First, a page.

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The Property and Environment Research Center
has given President Bush a C+ for his environmental policy.
Now, a C+ might not seem that good to us intellectual types. Besides, there are many groups out there who would give Bush an F for environmental policy.
But here's the catch: PERC is dedicated to "improving environmental quality through markets."
The report card is on PDF, which can be downloaded from PERC's home page. Here are some excerpts:
Air quality: Grade F
"Activists have created the impression that the Bush administration has virtually ended air pollution regulation in the United States. In reality, the administration has taken a series of actions that will eliminate the vast majority of remaining air emissions.
With few exceptions, the administration has continued and expanded Clinton-era policies."
Chemical plant security: Grade B+
"In general, the Bush administration has acted responsibly in dealing with the threats to security that could come from chemical facilites."
Drinking water and arsenic: Grade C+
"The Safe Drinking Water Act is fundamentallly flawed. Even so, after inheriting the Clinton 'midnight regulation' on arsenic, the Bush administration had a chance to save small rural towns from enormous expense. Instead, it kept the stringent rule forcing communities to reduce arsenic to extremely low levels, even where the chemical enters the water naturally. The high costs and minimal benefits will reduce the welfare of many families who will be forced to pay high prices for water."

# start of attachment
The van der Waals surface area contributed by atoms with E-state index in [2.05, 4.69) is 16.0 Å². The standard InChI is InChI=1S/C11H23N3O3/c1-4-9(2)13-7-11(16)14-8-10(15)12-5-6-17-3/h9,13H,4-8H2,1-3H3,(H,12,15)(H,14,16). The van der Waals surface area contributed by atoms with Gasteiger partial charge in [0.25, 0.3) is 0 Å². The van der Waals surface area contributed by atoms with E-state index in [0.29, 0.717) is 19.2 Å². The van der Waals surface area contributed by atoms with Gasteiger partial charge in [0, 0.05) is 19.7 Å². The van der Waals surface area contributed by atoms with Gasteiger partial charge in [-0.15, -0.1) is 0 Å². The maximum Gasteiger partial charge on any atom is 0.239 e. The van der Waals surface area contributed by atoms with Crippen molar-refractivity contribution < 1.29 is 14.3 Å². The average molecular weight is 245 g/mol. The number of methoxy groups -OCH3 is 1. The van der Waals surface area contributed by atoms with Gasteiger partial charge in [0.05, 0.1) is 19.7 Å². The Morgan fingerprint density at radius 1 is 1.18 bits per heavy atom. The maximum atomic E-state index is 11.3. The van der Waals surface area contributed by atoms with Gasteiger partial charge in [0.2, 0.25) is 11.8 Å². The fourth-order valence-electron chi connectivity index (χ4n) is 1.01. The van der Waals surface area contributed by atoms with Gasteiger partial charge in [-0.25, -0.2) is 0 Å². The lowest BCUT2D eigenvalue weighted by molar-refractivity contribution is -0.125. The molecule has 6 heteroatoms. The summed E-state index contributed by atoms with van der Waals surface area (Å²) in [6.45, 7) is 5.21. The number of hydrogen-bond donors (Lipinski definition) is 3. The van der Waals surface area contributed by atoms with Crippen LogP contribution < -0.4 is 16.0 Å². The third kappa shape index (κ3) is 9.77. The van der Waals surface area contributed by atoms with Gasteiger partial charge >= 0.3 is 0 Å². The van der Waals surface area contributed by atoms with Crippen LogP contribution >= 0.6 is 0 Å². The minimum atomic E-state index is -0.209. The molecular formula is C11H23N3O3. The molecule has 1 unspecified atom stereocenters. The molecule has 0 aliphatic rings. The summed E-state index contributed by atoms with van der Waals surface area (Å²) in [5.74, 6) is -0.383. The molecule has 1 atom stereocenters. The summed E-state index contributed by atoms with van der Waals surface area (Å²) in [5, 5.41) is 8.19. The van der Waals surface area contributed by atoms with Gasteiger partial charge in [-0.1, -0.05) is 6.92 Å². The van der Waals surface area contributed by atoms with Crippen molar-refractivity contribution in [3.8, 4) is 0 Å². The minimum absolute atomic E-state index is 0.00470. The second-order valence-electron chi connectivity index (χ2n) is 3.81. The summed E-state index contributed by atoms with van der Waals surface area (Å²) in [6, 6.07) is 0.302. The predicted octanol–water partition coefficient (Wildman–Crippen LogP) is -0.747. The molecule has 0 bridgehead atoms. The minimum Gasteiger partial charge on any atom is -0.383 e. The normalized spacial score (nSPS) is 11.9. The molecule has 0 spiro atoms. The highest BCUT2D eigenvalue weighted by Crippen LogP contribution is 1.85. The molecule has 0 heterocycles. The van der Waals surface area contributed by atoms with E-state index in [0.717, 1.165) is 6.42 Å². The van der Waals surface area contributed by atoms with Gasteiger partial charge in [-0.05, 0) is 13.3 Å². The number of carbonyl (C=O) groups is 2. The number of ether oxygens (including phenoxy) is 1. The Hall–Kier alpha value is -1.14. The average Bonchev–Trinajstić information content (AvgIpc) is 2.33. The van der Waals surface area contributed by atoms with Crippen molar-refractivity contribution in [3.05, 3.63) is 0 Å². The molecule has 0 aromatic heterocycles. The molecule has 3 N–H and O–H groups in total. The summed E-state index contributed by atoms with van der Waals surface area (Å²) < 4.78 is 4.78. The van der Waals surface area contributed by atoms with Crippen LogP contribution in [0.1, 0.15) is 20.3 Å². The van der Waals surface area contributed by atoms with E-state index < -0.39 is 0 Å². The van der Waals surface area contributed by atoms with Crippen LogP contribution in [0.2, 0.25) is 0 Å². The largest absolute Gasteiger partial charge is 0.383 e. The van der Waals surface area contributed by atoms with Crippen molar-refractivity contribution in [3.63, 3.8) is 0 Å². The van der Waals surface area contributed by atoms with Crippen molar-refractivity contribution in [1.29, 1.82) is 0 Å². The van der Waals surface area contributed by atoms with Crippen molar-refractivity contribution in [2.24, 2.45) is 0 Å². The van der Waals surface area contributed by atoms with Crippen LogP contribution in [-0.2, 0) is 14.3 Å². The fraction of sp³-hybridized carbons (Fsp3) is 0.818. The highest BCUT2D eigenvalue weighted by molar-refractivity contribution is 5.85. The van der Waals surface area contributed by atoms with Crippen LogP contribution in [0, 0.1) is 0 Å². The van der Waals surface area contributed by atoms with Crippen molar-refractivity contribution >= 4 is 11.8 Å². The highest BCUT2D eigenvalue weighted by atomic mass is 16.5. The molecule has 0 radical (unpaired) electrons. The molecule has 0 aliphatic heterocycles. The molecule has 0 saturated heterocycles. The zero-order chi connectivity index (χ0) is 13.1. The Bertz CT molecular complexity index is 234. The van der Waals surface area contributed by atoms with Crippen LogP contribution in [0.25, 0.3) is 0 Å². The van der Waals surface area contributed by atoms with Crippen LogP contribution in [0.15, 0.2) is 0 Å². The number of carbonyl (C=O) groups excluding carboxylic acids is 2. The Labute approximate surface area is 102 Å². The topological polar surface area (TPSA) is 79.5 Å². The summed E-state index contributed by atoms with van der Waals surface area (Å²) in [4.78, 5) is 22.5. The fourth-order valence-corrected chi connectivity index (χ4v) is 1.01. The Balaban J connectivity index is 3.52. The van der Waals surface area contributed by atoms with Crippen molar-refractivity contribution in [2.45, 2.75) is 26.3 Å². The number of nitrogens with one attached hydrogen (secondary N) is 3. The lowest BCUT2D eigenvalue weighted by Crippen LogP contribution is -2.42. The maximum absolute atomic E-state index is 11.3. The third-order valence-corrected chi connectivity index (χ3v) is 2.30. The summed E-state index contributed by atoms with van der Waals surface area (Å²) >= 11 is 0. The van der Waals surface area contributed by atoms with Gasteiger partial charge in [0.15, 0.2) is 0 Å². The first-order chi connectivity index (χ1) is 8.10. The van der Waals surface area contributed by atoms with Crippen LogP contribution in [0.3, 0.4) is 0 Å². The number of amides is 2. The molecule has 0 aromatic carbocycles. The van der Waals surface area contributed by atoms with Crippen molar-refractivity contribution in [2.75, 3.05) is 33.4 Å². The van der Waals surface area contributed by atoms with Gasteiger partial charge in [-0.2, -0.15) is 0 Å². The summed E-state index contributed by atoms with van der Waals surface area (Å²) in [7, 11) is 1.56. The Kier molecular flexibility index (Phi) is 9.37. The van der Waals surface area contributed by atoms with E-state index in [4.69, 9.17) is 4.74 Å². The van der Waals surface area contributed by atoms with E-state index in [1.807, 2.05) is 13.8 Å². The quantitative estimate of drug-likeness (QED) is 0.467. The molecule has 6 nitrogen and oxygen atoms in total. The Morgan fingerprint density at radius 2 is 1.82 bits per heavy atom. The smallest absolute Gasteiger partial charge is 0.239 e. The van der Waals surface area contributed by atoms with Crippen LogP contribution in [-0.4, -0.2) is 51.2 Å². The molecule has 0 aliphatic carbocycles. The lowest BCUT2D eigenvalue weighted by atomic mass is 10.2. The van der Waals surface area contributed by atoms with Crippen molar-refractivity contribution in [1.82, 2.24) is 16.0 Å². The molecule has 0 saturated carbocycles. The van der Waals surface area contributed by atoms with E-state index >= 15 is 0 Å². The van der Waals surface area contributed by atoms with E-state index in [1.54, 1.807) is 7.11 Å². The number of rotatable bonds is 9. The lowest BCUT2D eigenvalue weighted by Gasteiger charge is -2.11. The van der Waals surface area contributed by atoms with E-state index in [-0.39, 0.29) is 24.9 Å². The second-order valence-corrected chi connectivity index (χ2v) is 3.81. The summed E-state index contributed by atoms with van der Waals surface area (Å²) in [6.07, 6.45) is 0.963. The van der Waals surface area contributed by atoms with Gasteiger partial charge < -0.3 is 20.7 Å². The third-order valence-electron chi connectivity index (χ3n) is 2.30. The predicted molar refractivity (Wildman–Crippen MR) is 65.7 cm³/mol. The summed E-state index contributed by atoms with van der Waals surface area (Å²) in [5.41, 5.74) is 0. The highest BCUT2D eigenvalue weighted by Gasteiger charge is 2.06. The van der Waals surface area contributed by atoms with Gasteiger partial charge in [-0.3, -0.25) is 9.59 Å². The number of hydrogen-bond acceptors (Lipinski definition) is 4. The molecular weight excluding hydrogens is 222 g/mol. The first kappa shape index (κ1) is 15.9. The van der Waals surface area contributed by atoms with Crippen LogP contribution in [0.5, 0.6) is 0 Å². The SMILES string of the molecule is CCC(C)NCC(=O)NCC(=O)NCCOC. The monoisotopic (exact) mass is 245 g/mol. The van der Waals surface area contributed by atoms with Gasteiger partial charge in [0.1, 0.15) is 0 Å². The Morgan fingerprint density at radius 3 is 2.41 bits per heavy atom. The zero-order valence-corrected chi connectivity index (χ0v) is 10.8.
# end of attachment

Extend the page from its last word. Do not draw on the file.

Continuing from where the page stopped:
Global climate change: Grade B-
"Given the uncertain state of scientific knowledge and the economic flaws of the Kyoto Protocol, the Bush administration was right to reject the protocol and to keep reductions of carbon emissions on a voluntary basis. But the administration has not been successful at explaining the reasons for these decisions."
Superfund and brownfields: Grade C-
"For the most part, the Bush administration is not doing anything different from the Clinton administration. The one exception was its appropriate opposition to renewal of the Superfund tax on corporations. The tax was touted as 'polluter pays,' but in fact it taxed corporations simply because they were in a business that might pollute."